With the exception of plain organic yogurt, I hold off on dairy and meat products until well after age two. Baby does not have the enzymes to properly break down these foods until much later and they are not nutritionally necessary. I also, avoid feeding baby any chemical laden foods, sugar, salt etc... whenever possible and for as long as possible. Your baby is a clean palette and you have the ability to develop their taste buds into whatever you would like them to be, healthy or otherwise. Just as we are prone to becoming addicted and dependent on these foods, baby is too.

Now, I know someone is going to say but what about rice cereal? What about jarred baby food? My response to you would be what about nutrition? Those foods, even if they do not have added salt, sugar and preservatives, have been cooked and processed to the point of completely lacking in nutrition and the live enzymes that our bodies need from food. The same rules that we talk about when feeding ourselves apply when choosing food for baby. The closer to its natural state the better!

I am sure I forgot a million things in my rush to get this out before class tonight. Leave your questions in the comment section or click on the email button on my side bar if you would like to know more.

In the meantime, Bon Appetite, baby!



  1. Kat,

    I love how you started with Avocado for the first foods. Now why didn't I consider this. Looking back I think this post will prove valuable as moms start to really consider doing this organically and you've got some great tips in this post. Hmmm, perhaps you should consider getting a baby book published because you've got some great advice here.

    Love and Hugs ~ Kat

  2. Great post! The only thing that I want to (only sorta) disagree with is the bit about longer breastfeeding=avoiding food allergies.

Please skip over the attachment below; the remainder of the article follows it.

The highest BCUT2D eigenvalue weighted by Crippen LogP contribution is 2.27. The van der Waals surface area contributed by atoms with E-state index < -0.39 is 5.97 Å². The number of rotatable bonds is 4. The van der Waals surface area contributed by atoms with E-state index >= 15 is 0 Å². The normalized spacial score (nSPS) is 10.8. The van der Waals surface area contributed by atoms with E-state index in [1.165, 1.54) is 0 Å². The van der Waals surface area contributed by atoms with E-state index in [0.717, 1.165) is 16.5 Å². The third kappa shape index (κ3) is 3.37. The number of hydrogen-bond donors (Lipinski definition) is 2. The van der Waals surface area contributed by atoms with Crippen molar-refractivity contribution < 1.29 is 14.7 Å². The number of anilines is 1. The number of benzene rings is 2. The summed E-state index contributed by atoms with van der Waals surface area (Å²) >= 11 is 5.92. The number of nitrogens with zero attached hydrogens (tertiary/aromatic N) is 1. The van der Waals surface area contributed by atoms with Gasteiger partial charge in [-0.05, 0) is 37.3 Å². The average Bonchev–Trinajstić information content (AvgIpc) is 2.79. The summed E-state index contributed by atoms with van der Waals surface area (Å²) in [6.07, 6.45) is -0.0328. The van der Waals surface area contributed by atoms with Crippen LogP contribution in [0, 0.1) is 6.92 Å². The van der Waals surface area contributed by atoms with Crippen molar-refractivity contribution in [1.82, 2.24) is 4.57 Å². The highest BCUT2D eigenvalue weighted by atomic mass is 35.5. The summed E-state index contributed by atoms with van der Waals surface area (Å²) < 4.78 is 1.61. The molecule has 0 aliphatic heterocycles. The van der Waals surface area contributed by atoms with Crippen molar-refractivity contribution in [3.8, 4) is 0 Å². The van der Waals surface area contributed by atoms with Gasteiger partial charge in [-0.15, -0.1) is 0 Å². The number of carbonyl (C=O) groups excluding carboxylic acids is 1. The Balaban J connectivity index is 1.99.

It is better and it does decrease the chances of food allergies developing, but don't fall into the thinking "if I nurse longer my son won't have allergies"'s a hard hard fall when your kid misses the memo and your safety net disintegrates. It happened to us x5 and we did everything "right" with four out of the five of them.

  3. Can I just say: AMEN GIRLFRIEND!!

    Blessings, andrea

  4. This is a very informative post on first foods. I really love how you went from listening to others and listened to what you knew.
    We have held of feeding solids till 9 month age and 'everyone' tell us they should have solids earlier.
    I love reading each of your posts even if I don't always comment, you have a wealth of information to share, and I love seeing what your family is up to. They remind me of ours and the fun and love of family life.

  5. Kelly,

    Yes, that is true and I should have stated that clearer... delaying food decreases the incidence of food allergies but it is not a guarantee. Our Samuel has allergies to both chocolate and peanut butter despite our best efforts. However, because of the success with our other children, I would continue the same strategy in the future.


    Thank you for your delightful and encouraging comment! It was a breath of fresh air to me today.



  6. I wished I had known about Avacados! What a perfect food idea. My little guys loved carrots so much they had orange little noses for awhile. I had such a bad experience with peanut butter (I hated it, thought my mom was trying to kill me) that I never fed it to the boys. However, when they hit about 6th grade, the LOVE it. As a matter of fact, I had to buy each of the older boys their own jar because they would just grab a spoon and eat.

    What a wonderful post! I wish I'd had this when my guys were little (especially the first). You are one amazing sister:)

  7. Thank you for this wonderful post! I actually printed out a copy to put in my kitchen.